Louise Imm-Cooper graduated from Millersville in January of 1964, soon after the school was incorporated into the state system. She majored in education with a focus in social studies and minored in history.
Snapper: What did you do after graduation?
Louise Imm-Cooper: For seven years I taught in both public and private schools. In the summer I returned to Millersville to complete courses in elementary education and child development. In 1971, after returning to Lancaster I was hired by the School District of Lancaster to work in a “Model Cities” pilot program in early childhood education. The program was part of Lyndon Johnson’s initiative, the War on Poverty.
Snapper: What did you do within that program?
LIC: I was part of a team of teachers who visited the homes of preschoolers a few times each week. During these visits we would engage each child in activities aimed at enhancing their development. The purpose was to serve as models for the child’s parent so they would continue to do the activities with their child. The main idea was to assist both the parent and child in preparation for the school experience and hopefully success later in life.
After two years of working in the homes, I was appointed Materials Development Specialist/Parent Educator. My role then was to bring together groups of parents on a weekly basis at community centers and later in public schools. At these gatherings information on child development was discussed. We also played games and made games and toys the parents could use with their child(ren). It was a wonderful program that was well-received by both parents and classroom teachers. I loved it!
Snapper: What was your education training at Millersville like?
LIC: In both elementary and early childhood education it was excellent! In addition to the prescribed courses, the Stayer Research and Learning Center conducted all types of workshops and programs. Early childhood education was flowering along with the realization that early intervention in a child’s life was of great value for her/his later life success. A wide variety of resources were devoted to early education.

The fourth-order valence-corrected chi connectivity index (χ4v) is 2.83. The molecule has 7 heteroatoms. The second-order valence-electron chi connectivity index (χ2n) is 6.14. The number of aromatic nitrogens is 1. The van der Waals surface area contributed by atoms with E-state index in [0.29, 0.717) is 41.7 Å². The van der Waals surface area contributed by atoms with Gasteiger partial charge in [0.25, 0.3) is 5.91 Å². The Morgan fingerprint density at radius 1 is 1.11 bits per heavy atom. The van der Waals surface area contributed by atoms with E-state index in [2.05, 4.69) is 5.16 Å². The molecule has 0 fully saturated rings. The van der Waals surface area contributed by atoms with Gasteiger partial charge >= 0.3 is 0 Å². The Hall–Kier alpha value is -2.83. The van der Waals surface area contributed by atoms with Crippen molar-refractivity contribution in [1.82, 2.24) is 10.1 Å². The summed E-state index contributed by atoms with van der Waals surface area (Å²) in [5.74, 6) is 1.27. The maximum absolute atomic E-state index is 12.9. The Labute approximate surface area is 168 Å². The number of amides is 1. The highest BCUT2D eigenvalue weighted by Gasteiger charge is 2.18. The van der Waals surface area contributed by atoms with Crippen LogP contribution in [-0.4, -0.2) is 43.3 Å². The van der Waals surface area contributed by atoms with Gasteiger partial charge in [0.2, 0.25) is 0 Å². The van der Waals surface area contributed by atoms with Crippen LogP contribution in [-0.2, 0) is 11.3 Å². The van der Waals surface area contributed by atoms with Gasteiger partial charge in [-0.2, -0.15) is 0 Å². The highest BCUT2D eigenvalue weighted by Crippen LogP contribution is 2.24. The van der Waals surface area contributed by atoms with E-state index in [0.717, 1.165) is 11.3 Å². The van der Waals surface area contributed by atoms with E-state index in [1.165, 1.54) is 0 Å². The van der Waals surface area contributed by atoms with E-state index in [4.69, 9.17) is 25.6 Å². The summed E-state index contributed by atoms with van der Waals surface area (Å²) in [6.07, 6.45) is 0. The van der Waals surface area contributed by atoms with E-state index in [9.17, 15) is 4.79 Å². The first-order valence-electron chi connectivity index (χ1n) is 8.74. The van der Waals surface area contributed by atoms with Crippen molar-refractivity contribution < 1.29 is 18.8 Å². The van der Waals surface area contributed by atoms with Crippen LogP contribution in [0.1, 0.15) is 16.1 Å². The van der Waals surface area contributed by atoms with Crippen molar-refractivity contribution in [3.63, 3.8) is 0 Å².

Snapper: Could you talk about Model Schools a little more?
LIC: The concept for “model schools” evolved from John Dewey’s ideas of an ” experimental school.” “Lab Schools,” as they were frequently called, were part of the progressive era in education in the late 19th and early 20th century.
They were designed to explore the latest and most innovative ideas and methods in education. Future teachers could observe and interact with “master teachers” as they taught at these schools. At Millersville children attended a school on campus administered and staffed by the college. Most of the “master teachers” also taught college courses. I believe that the “Model or Lab Schools” are currently the “missing link” between educational theory and practice. Here at Millersville, it was a “seat of innovation!”
Snapper: What did you do after you left the Model Cities program?
LIC: In the late ’80s and ’90s, I worked as a program coordinator in an early childhood education center. I worked with staff and parents. The goal was for every child to have the best possible experience, emotionally, socially and academically. In other words, they hopefully developed a positive self-image and received skills that prepared them for the school experience.
Snapper: What did you do after that?
LIC: One thing I love is reading to children, because I recognized the importance of literacy. In 1998, after I retired, I worked at Barnes and Noble as the storyteller. I also did reading programs in nursery schools and day care centers, and now I do it at DogStar Books. I’m the Book Witch.